Sister Margaret O'Brien, MM
Born: September 8, 1920
Entered: September 2, 1952
Died: January 2, 2004
“I prayed and understanding was given me; I called upon God and the spirit of wisdom came to me.” These words from the Book of Wisdom describe what must have been the source of strength for our Sister Margaret O’Brien, whose life we celebrate today in this Mass of Resurrection.
Margaret died at Phelps Memorial Hospital on the evening of Friday, January 2, 2004. She was admitted to the hospital on Tuesday, December 30. Sister Agnes Christine Welscher, a member of Margaret’s entrance group, was with her until shortly before her death, sitting, praying and singing for Margaret their entrance group song. For the past several years, Margaret’s health had not been good. Following major surgery in 1995, Margaret recovered and continued to be up and about. She appeared frail, but still she was always cheerful and interested in knowing what was going on. At the time of her death, Margaret was eighty-three years old and had been a Maryknoll Sister for fifty-one years.
Margaret Josephine O’Brien was born in Toronto, Ontario, Canada, on September 8, 1920, to James and Bridget McNiff O’Brien. She was the eldest of four children. Margaret seemed to know and was prepared and ready for her last days. At the end of November 2003, whether through intuition or by the inspiration of the Holy Spirit, only God knows, Margaret wrote her own name, “Sr. Margaret J. O’Brien, M.M.” in our Remembrance Book in the foyer outside the Main Chapel.
Her parents brought Margaret to New York as an infant in 1921 and she became a United States citizen when her father was naturalized in 1928. The family settled in Brooklyn, New York, where Margaret completed elementary school and graduated from Bishop McDonnell Memorial High School in 1939. She studied nursing at St. Mary’s Hospital School of Nursing in Brooklyn. During World War II, from October 1942 until February 1946, Margaret served in the Army Nurse Corp., nursing in New Guinea, Japan and the Philippines. It was during those years that Margaret first felt the desire to be a missioner. After the war, she took graduate nursing courses part time at Fordham University and worked at St. Mary’s Hospital in Brooklyn as supervisor and clinical instructor in the operating room. All who worked with her – nurses, doctors, chaplains – held her in high esteem.
Margaret entered Maryknoll from Immaculate Heart of Mary Parish in Brooklyn on September 2, 1952. She made her First Vows at Maryknoll, New York, on March 7, 1955, taking the name Sr. Marie Gerard. She made her Final Vows in Tanganyika on the same date in 1961.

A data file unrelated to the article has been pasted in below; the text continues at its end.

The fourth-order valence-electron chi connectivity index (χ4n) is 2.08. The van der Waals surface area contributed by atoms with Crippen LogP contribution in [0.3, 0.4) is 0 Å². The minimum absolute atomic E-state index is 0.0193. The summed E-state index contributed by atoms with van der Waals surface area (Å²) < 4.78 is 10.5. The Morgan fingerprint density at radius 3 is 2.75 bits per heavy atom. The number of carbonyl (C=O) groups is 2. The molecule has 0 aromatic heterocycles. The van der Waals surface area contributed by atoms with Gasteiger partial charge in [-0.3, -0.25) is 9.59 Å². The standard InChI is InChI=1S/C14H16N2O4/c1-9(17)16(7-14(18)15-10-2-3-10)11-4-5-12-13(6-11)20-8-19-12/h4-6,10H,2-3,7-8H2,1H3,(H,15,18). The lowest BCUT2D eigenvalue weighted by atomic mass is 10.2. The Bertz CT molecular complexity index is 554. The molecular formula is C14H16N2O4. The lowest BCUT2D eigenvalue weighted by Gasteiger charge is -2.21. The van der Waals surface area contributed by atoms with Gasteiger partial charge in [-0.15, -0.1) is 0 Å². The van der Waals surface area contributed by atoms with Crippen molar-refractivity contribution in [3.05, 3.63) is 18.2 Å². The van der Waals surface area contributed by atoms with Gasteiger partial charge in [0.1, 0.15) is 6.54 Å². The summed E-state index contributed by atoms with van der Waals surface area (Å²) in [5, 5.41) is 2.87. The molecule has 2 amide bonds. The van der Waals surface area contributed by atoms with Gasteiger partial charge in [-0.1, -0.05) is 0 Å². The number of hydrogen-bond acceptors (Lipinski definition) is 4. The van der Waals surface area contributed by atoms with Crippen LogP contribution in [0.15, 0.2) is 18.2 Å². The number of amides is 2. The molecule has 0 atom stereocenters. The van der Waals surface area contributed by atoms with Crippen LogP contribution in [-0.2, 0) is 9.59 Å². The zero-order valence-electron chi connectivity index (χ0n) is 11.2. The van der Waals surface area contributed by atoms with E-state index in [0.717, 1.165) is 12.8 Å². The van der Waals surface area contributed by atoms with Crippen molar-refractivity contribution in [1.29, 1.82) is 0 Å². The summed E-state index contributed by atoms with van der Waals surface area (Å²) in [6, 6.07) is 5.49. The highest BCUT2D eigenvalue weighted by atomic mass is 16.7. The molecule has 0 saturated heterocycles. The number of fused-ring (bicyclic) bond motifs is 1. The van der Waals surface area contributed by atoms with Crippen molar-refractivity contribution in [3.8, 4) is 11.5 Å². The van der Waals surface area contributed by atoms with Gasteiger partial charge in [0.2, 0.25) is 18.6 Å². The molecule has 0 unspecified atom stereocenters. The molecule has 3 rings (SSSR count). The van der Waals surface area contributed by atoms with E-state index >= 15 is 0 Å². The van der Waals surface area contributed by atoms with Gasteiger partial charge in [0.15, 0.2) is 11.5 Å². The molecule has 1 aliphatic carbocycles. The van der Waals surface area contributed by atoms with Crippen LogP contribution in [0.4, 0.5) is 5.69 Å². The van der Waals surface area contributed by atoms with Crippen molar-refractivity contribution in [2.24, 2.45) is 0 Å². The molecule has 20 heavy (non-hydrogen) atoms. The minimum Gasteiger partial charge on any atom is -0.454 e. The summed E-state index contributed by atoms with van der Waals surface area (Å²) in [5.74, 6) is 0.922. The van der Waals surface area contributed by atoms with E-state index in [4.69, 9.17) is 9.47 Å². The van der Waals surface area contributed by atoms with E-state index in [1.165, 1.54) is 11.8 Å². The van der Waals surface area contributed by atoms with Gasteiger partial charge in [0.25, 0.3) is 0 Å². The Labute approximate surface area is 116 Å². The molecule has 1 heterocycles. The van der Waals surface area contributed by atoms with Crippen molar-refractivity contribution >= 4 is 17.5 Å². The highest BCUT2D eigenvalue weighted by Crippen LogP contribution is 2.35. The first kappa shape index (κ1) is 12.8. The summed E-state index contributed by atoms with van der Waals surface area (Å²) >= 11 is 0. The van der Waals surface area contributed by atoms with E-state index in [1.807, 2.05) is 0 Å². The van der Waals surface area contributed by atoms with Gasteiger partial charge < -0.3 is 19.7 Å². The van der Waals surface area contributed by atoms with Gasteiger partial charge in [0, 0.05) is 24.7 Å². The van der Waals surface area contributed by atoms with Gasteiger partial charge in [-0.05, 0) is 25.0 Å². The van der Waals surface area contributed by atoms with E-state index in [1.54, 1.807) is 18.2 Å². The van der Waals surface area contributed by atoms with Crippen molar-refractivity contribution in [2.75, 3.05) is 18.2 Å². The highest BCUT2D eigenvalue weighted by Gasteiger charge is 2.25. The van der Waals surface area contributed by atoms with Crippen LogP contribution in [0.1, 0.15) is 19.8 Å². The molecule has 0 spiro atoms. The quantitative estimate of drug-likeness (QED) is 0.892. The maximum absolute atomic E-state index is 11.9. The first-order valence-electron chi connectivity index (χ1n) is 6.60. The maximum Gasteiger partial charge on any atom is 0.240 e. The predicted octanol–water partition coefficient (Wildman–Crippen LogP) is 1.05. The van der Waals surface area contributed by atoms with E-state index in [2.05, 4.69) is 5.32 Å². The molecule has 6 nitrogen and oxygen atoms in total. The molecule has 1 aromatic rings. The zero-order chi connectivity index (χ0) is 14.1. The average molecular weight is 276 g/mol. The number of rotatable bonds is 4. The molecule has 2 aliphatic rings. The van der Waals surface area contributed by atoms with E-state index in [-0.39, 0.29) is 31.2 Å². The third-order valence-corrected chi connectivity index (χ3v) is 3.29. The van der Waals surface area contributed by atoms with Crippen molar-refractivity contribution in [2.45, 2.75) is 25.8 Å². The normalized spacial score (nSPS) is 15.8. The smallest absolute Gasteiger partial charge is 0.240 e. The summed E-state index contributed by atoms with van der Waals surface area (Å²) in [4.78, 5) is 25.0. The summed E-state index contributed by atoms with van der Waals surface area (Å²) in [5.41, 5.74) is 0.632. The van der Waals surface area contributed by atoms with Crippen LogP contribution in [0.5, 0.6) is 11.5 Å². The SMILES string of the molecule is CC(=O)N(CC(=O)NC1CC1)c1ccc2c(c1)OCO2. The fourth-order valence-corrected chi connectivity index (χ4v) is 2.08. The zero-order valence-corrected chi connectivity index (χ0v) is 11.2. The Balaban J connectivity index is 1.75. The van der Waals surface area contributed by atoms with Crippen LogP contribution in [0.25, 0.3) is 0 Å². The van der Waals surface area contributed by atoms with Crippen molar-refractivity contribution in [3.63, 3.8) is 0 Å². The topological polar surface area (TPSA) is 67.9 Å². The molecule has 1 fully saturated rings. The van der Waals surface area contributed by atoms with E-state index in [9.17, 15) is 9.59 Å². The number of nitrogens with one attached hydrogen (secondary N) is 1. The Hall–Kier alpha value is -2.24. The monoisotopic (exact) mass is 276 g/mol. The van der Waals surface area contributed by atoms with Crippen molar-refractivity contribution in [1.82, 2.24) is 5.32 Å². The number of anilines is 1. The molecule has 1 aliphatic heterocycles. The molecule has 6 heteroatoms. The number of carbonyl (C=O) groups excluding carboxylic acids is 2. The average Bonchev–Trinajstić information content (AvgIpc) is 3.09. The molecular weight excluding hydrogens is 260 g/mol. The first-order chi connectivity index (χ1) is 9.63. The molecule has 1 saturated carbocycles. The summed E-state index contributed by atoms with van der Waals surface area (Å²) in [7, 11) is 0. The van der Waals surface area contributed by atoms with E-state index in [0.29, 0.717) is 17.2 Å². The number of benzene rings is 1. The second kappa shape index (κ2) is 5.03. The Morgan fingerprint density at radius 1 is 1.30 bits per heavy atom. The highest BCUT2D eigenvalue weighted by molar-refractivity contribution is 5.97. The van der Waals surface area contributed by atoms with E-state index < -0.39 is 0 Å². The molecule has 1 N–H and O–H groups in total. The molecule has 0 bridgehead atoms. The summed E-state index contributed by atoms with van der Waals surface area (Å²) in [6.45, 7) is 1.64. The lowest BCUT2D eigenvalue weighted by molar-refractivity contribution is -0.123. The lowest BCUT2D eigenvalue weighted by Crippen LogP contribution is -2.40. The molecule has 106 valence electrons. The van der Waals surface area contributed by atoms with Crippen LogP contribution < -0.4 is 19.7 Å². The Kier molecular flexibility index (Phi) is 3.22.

After assignment to Africa in 1955 and for thirty-two years, until 1987, Margaret served the sick in Tanzania. She worked at Rosana, Nyegina, Musoma and Kowak in the Diocese of Musoma. She did medical safaris, organized mobile clinics, ran dispensaries and did health education and natural family planning. In addition to this, she took care of the health of Maryknoll Sisters, Fathers and Brothers. She is described as dedicated, practical, levelheaded, efficient, responsible and very knowledgeable about her profession. Margaret was an excellent nurse and one of the best diagnosticians, especially of tropical diseases. She was a whiz with a microscope. She would sit with her microscope at the time of Maryknoll Sister meetings, examining blood slides to see if the Sisters’ red blood cells showed signs of malaria! Margaret was generous and hospitable, giving full attention to each person and full of fun. She traveled around Tanzania with loads of correspondence which she answered while waiting for ferries and in the margins of the days. She is famous for these letters and notes and her prudent use of recycled cards and envelopes.
Her nursing skills were put to use at our Maryknoll Sisters Center as well. She did Congregational Service at the Maryknoll Nursing Home in the 1980’s as staff nurse and in the Congregational Health Unit in the 90’s. She worked as medical records clerk and special needs nurse in foot care. In 1993, due to increased health problems, she was assigned to the Center where she served as Sacristan and Eucharistic Minister in our Residential Care Unit. She was admitted to the Assisted Living Unit as a resident in 1996.
In a 1981 letter to Sr. Melinda Roper, the President of the Maryknoll Sisters, Margaret thanked the Central Governing Board for their service after the deaths of the four church women in El Salvador. She wrote, “When I leave on July 3rd (for Tanzania), I’ll be a far richer lady than when I came – rich in the intangible and aware of how the Spirit is working hourly. I’ll never be the same again and that’s what it is all about.”
We join together today with all Maryknoll Sisters, all the women, men and children, Margaret’s friends, neighbors, and co-workers in Tanzania and the Maryknoll Sisters in the Tanzania Region, to rejoice with her as she enters into eternal life. We thank all those who have been helping Margaret in Assisted Living. Margaret wrote once that she always found it comforting to know that “God fits the back to the burden.” Your back, Margaret, was fit to your burden and now your burden is lifted forever. Yes, Margaret, you will never be the same again.
We are grateful to have with us our Maryknoll brothers, Father Carl Meulemans, who will preside at this Mass of Resurrection and Father Carroll Houle, who will give the Homily.